Chloë has entered the much-anticipated "why" (or rather, "Because why?", which I submit is much cuter) stage. Why is Daddy going to work? Why is it too late to make cookies? Why does water run out of the tub? Why isn't the moon in the sky?
(She's suddenly become extra-obsessed with her "Cat in the Hat in Space" (actually There's No Place Like Space) book, demanding six or seven readings today. It details the planets, the sun, and moon, and a few constellations. When we went to the window this evening to see if the moon was out, it wasn't but Jupiter and Venus were, and Orion was spread out against the sky like a patient etherised upon a table--I mean, like he is in the book. I pointed him out, and she talked about "Orion the Hunter" a few times afterward. At bedtime she wanted to see him again, and--surprise!--the moon was out. "I thought the moon would be in the 'ky. Maybe it would," she said.)
At the same time she's learning various truths about life, I think she's starting to consider withholding some of her own. Today was her bath night, and she had bubble bath, and bath crayons, and toys, and foam letters. It was a complex bath. Maia stood at the rim, as she does, and helped by gnawing on duckies and then knocking them into the tub. I pulled out a few for her to play with, put the books up on the second shelf instead of on the floor so they wouldn't be dripped on when we put the toys away later, and drew duckies for Chloë which she then added orange feet to, so they could go to the grasshopper (don't ask):
I got distracted by something or other (maybe the thought of the nefarious duckipede) and shortly thereafter Chloë said "Look Mama," and handed me Mr. Brown Can Moo, Can You?, which is a board book we've designated as a bathroom book.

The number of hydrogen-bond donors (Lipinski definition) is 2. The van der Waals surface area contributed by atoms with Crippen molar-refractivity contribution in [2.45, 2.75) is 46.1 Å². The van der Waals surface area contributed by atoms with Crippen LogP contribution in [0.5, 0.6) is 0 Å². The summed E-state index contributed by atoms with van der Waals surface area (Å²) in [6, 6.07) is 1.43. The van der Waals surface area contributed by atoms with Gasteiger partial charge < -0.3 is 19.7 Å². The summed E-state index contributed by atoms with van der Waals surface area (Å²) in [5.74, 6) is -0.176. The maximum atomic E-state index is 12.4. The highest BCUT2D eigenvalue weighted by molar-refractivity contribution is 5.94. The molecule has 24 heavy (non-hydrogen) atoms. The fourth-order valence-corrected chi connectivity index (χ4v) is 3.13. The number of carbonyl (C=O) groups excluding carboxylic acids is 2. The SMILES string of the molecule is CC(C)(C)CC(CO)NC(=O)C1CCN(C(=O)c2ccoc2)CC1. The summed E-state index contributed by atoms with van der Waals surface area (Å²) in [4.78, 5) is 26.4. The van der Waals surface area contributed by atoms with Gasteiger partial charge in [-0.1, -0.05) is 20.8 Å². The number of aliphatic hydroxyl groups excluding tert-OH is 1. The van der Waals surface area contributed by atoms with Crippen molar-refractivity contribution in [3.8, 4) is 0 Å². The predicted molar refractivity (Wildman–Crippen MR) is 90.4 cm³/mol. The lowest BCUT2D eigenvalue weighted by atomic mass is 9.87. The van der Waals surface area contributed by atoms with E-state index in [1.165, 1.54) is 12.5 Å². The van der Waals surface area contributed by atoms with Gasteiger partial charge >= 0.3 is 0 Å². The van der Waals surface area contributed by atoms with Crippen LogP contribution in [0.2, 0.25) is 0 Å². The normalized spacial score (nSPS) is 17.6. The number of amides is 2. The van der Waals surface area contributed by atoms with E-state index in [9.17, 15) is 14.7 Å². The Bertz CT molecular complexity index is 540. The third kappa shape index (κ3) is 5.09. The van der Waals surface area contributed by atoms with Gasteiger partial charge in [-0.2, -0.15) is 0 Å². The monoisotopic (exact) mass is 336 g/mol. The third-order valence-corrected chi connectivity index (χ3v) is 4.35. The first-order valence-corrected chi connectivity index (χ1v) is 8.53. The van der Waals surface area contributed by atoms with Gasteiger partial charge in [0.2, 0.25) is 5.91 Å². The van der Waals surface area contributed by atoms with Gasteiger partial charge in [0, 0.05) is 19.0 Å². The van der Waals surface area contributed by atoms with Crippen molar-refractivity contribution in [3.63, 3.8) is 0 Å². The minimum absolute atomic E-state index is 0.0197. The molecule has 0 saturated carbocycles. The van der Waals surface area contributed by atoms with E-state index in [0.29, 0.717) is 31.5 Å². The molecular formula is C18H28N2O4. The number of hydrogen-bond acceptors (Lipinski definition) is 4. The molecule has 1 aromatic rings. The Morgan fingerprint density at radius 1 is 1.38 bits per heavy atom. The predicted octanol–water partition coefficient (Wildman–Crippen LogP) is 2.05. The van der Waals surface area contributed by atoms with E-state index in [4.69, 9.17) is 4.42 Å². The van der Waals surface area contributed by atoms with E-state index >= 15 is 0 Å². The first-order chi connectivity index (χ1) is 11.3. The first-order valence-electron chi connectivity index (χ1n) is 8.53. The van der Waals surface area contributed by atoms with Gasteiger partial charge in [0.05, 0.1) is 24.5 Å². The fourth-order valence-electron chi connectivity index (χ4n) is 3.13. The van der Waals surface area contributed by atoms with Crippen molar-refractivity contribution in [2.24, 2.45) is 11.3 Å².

It was sopping wet. "Oh, no!" I said, already knowing what must have happened and considering how to present this conversation. "It's all wet! Was it in the tub?"
"Heth," she said.
"How did it get there?" No answer. I tried prying a couple of pages open, gingerly, hoping the cardboard wouldn't separate. "Did Maia put it in the tub?" No answer. "Did something else happen?"
"Domething happened," she agreed, hesitantly.
"Did you take it from the shelf and put it in the water?" I said.
And there was this moment where I waited to see if she would decide to lie to me. I hadn't presented any anger, but I'd made it clear that this wet book was not something I had expected or wanted. Would she decide to lie to avoid my possible wrath? Would it even occur to her to do so? She's told untruths before, but they've been pretty clearly (a) a case of not understanding a word, (b) not being able to control her language to match her meaning (i.e., "I don't want it! --I do want it!", or (c) being totally silly, never with the intent to deceive.
I'm not sure if it did in the circumstances, and the evil-scientist part of me wishes I had put on some display of anger just to see if that response could be provoked, if she's developmentally mature enough for that. But she confessed, "Heth."
So I told her, calmly, that books are not meant to get wet and only her two bath books can go in the tub. Luckily we have another copy of that book, so it's not a big deal. I wonder how long it will be, though, before her first true lie.